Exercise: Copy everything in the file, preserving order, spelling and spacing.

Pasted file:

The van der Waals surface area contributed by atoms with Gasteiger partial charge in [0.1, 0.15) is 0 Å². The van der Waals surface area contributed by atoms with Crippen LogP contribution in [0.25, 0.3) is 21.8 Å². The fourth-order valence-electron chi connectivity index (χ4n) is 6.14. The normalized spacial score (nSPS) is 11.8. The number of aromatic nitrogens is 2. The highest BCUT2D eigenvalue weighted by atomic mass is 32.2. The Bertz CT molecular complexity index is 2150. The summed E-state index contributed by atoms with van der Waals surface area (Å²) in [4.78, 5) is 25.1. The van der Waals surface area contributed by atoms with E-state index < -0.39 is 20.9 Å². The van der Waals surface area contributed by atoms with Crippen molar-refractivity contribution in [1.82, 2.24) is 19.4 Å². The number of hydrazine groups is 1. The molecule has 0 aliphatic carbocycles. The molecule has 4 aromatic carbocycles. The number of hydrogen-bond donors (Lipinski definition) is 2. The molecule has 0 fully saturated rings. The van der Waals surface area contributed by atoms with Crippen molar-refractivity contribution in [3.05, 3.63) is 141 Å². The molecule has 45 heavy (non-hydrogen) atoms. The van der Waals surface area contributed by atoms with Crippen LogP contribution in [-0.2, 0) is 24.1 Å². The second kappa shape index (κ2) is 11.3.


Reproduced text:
The van der Waals surface area contributed by atoms with Gasteiger partial charge in [0.1, 0.15) is 0 Å². The van der Waals surface area contributed by atoms with Crippen LogP contribution in [0.25, 0.3) is 21.8 Å². The fourth-order valence-electron chi connectivity index (χ4n) is 6.14. The normalized spacial score (nSPS) is 11.8. The number of aromatic nitrogens is 2. The highest BCUT2D eigenvalue weighted by atomic mass is 32.2. The Bertz CT molecular complexity index is 2150. The summed E-state index contributed by atoms with van der Waals surface area (Å²) in [4.78, 5) is 25.1. The van der Waals surface area contributed by atoms with E-state index < -0.39 is 20.9 Å². The van der Waals surface area contributed by atoms with Crippen molar-refractivity contribution in [1.82, 2.24) is 19.4 Å². The number of hydrazine groups is 1. The molecule has 0 aliphatic carbocycles. The molecule has 4 aromatic carbocycles. The number of hydrogen-bond donors (Lipinski definition) is 2. The molecule has 0 fully saturated rings. The van der Waals surface area contributed by atoms with Crippen molar-refractivity contribution in [3.05, 3.63) is 141 Å². The molecule has 45 heavy (non-hydrogen) atoms. The van der Waals surface area contributed by atoms with Crippen LogP contribution in [-0.2, 0) is 24.1 Å². The second kappa shape index (κ2) is 11.3.